The Minnesota Department of Commerce, which regulates banks and credit unions, said Star Choice's zero-interest move was the first of which its financial examiners had heard.

'Unprecedented low rates'

"As Minnesota works its way out of the recession, we are seeing unprecedented low interest rates and unusually high liquidity in our financial institutions -- banks and credit unions alike," Commerce Commissioner Mike Rothman said. "This is a unique set of circumstances that our experts have not seen in recent memory."

The Minnesota Bankers Association also said it hasn't heard of any local banks going so far. "That's something I'm sure no business wants to do," said general counsel Tess Rice. "There's a good chance you could lose a customer like that. It is pretty drastic."

Christiansen said his credit union hasn't lost any members over the decision. The letter he mailed out informs customers "the situation is temporary and we will keep you updated."

Dave Murdock, a financial adviser who is working with Star Choice, said he is helping another local credit union with a similar strategy, and helped a third earlier this year.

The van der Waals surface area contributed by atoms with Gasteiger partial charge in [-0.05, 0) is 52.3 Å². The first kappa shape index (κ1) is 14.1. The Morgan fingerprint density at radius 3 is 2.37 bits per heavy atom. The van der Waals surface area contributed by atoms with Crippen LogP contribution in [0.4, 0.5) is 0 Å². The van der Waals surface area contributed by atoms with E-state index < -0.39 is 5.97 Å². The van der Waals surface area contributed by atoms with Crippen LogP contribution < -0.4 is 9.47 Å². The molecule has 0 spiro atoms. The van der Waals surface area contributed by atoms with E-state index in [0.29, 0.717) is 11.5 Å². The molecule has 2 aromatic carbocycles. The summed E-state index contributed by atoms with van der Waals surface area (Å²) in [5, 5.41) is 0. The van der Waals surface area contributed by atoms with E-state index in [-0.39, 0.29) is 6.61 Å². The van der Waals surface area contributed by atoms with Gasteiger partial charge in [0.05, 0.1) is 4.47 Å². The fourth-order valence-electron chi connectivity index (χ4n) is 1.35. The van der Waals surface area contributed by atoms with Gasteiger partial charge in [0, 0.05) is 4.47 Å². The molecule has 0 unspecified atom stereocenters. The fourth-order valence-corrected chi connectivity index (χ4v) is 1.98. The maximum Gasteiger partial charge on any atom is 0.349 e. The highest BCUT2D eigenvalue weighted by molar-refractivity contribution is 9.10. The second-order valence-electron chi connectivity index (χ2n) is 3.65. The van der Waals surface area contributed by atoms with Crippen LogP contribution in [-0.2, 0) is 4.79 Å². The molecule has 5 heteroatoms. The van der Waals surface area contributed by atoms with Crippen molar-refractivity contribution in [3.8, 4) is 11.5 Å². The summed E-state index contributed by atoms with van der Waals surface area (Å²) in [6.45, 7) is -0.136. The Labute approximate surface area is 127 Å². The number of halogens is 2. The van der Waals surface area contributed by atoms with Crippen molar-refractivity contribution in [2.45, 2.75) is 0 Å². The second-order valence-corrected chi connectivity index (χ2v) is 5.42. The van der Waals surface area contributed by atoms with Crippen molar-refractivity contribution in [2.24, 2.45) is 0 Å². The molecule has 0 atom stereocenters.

In the earlier case, Murdock said, the credit union hoped customers would shift the extra money over to its financial planning department. Instead, "the assets are just moving to other financial institutions."

Murdock, who works for New Brighton-based CU Companies, a special credit union organization jointly owned by 75 Minnesota credit unions, described the moves as "more of a proactive measure by the credit unions to manage their ratios than an act of desperation.

"They're all very conscious of their capital ratios," he said.

Those ratios are an important measure of a lender's financial health, and regulators watch them like hawks. For credit unions, the ratio is essentially reserves and undistributed earnings, as a percent of assets. Mounting deposits inflate a lender's assets, which lowers its capital ratio. A credit union needs a minimum of 7 percent to be considered well capitalized, a requirement that Star Choice meets.